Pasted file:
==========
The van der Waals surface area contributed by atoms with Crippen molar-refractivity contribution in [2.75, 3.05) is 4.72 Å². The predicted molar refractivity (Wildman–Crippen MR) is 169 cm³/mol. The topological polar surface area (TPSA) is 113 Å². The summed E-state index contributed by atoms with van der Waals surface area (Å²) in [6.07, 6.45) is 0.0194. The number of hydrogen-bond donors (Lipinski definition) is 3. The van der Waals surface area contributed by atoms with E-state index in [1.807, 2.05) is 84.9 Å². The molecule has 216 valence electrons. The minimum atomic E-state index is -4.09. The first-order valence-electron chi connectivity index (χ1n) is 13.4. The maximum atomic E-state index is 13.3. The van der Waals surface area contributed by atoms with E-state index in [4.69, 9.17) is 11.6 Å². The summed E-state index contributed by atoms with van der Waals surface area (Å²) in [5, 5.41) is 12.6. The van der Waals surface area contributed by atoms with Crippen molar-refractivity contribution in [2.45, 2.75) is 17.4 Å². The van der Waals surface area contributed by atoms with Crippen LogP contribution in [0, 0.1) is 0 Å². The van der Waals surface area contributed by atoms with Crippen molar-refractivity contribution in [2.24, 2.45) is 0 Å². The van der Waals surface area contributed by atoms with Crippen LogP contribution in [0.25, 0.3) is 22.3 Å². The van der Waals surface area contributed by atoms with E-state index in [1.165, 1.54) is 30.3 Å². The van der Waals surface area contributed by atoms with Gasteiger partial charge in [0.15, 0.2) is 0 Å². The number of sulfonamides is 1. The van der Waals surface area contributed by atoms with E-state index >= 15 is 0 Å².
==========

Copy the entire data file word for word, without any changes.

The van der Waals surface area contributed by atoms with Crippen molar-refractivity contribution in [2.75, 3.05) is 4.72 Å². The predicted molar refractivity (Wildman–Crippen MR) is 169 cm³/mol. The topological polar surface area (TPSA) is 113 Å². The summed E-state index contributed by atoms with van der Waals surface area (Å²) in [6.07, 6.45) is 0.0194. The number of hydrogen-bond donors (Lipinski definition) is 3. The van der Waals surface area contributed by atoms with E-state index in [1.807, 2.05) is 84.9 Å². The molecule has 216 valence electrons. The minimum atomic E-state index is -4.09. The first-order valence-electron chi connectivity index (χ1n) is 13.4. The maximum atomic E-state index is 13.3. The van der Waals surface area contributed by atoms with E-state index in [4.69, 9.17) is 11.6 Å². The summed E-state index contributed by atoms with van der Waals surface area (Å²) in [5, 5.41) is 12.6. The van der Waals surface area contributed by atoms with Crippen molar-refractivity contribution in [2.45, 2.75) is 17.4 Å². The van der Waals surface area contributed by atoms with Crippen LogP contribution in [0, 0.1) is 0 Å². The van der Waals surface area contributed by atoms with Crippen molar-refractivity contribution in [2.24, 2.45) is 0 Å². The van der Waals surface area contributed by atoms with Crippen LogP contribution in [0.25, 0.3) is 22.3 Å². The van der Waals surface area contributed by atoms with E-state index in [1.165, 1.54) is 30.3 Å². The van der Waals surface area contributed by atoms with Gasteiger partial charge in [0.15, 0.2) is 0 Å². The number of sulfonamides is 1. The van der Waals surface area contributed by atoms with E-state index >= 15 is 0 Å².